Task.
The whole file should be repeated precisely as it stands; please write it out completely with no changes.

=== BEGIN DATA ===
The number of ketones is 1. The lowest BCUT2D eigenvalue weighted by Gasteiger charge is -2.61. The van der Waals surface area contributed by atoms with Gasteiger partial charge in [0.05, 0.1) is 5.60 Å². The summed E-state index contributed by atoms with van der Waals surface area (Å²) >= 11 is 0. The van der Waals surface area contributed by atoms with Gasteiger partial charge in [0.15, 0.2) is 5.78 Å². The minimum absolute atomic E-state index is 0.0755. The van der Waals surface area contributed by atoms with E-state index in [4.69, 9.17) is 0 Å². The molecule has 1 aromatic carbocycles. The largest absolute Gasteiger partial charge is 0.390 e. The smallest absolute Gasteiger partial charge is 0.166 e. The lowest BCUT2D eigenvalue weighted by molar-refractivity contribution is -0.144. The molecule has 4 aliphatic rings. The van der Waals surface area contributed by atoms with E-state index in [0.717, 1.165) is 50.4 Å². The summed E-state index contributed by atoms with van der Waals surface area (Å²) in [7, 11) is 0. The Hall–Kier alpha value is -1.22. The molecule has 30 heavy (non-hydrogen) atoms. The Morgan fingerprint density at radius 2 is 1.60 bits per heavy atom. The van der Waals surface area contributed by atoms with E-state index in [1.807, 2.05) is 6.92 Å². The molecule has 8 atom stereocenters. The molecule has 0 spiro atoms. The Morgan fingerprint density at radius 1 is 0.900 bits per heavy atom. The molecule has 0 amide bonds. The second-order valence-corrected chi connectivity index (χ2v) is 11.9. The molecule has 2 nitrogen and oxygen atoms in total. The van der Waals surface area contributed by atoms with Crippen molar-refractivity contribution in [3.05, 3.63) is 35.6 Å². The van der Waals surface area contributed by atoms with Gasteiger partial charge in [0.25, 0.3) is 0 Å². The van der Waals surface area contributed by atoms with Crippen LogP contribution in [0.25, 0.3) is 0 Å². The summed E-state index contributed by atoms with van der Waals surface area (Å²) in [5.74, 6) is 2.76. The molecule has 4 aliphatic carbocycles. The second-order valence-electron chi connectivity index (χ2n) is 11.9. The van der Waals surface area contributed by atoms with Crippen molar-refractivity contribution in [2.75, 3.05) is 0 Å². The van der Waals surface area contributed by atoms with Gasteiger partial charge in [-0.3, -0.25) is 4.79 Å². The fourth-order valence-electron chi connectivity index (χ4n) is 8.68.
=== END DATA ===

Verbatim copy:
The number of ketones is 1. The lowest BCUT2D eigenvalue weighted by Gasteiger charge is -2.61. The van der Waals surface area contributed by atoms with Gasteiger partial charge in [0.05, 0.1) is 5.60 Å². The summed E-state index contributed by atoms with van der Waals surface area (Å²) >= 11 is 0. The van der Waals surface area contributed by atoms with Gasteiger partial charge in [0.15, 0.2) is 5.78 Å². The minimum absolute atomic E-state index is 0.0755. The van der Waals surface area contributed by atoms with E-state index in [4.69, 9.17) is 0 Å². The molecule has 1 aromatic carbocycles. The largest absolute Gasteiger partial charge is 0.390 e. The smallest absolute Gasteiger partial charge is 0.166 e. The lowest BCUT2D eigenvalue weighted by molar-refractivity contribution is -0.144. The molecule has 4 aliphatic rings. The van der Waals surface area contributed by atoms with E-state index in [0.717, 1.165) is 50.4 Å². The summed E-state index contributed by atoms with van der Waals surface area (Å²) in [7, 11) is 0. The Hall–Kier alpha value is -1.22. The molecule has 30 heavy (non-hydrogen) atoms. The Morgan fingerprint density at radius 2 is 1.60 bits per heavy atom. The van der Waals surface area contributed by atoms with E-state index in [1.807, 2.05) is 6.92 Å². The molecule has 8 atom stereocenters. The molecule has 0 spiro atoms. The Morgan fingerprint density at radius 1 is 0.900 bits per heavy atom. The molecule has 0 amide bonds. The second-order valence-corrected chi connectivity index (χ2v) is 11.9. The molecule has 2 nitrogen and oxygen atoms in total. The van der Waals surface area contributed by atoms with Crippen molar-refractivity contribution in [3.05, 3.63) is 35.6 Å². The van der Waals surface area contributed by atoms with Gasteiger partial charge in [0.25, 0.3) is 0 Å². The van der Waals surface area contributed by atoms with Crippen LogP contribution in [0.25, 0.3) is 0 Å². The summed E-state index contributed by atoms with van der Waals surface area (Å²) in [5.74, 6) is 2.76. The molecule has 4 aliphatic carbocycles. The second-order valence-electron chi connectivity index (χ2n) is 11.9. The van der Waals surface area contributed by atoms with Crippen molar-refractivity contribution in [2.75, 3.05) is 0 Å². The van der Waals surface area contributed by atoms with Gasteiger partial charge in [-0.3, -0.25) is 4.79 Å². The fourth-order valence-electron chi connectivity index (χ4n) is 8.68.